HIV :: National Coalition of Pastors’ spouses call for routine HIV testing

In observance of National Women and Girls HIV/AIDS Awareness Day on March 10, 2007, Vivian Berryhill, president of the National Coalition of Pastors’ Spouses, issued the following statement urging women of all ages to be routinely tested for HIV:

“As we observe National Women and Girls HIV/AIDS Awareness Day, it is my hope that we become better educated on how HIV/AIDS is affecting women across this country. More and more women are infected each day, and we must do something to stop the spread of this devastating disease.

“The Centers for Disease Control and Prevention (CDC) estimate that women account for more than one quarter of all new HIV/AIDS diagnoses.

“Additionally, minority women are most impacted by the disease. According to the CDC, in 2002 HIV/AIDS was the leading cause of death for African American women 25-34 years old and the fourth leading cause of death for Hispanic women ages 35-44.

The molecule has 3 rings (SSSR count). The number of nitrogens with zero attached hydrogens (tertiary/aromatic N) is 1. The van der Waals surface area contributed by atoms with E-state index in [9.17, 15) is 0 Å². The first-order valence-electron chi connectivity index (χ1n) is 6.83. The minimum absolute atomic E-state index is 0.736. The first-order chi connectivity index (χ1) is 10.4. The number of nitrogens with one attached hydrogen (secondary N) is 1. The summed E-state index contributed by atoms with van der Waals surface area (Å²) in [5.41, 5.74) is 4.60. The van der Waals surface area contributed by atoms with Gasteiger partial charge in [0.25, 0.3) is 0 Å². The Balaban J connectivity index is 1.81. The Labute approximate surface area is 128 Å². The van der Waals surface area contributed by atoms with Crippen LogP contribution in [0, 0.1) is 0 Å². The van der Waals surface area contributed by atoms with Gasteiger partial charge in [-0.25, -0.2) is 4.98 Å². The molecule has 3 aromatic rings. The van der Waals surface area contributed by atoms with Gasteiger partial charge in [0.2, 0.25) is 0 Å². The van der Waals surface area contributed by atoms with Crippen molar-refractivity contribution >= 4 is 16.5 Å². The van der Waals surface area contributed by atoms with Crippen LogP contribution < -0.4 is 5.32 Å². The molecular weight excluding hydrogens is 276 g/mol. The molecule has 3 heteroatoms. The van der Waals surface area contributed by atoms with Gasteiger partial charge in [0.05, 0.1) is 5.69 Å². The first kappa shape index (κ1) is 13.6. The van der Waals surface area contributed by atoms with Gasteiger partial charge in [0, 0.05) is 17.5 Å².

“All women, regardless of age, ethnicity or geographic location, must be tested for HIV and should continue to be tested on a routine basis. Almost one quarter of those Americans infected with HIV are unaware of their infection.

“Early HIV/AIDS detection and diagnosis is critical in preventing the spread of the disease and must become a part of routine medical care. Testing ensures that individuals infected with HIV know their status, can be provided life saving medical treatment and will be less likely to infect others.

“In 2002, cancer and heart disease were the only diseases that caused more deaths among women than HIV/AIDS. Testing and early diagnosis is crucial to eliminating this deadly disease.”

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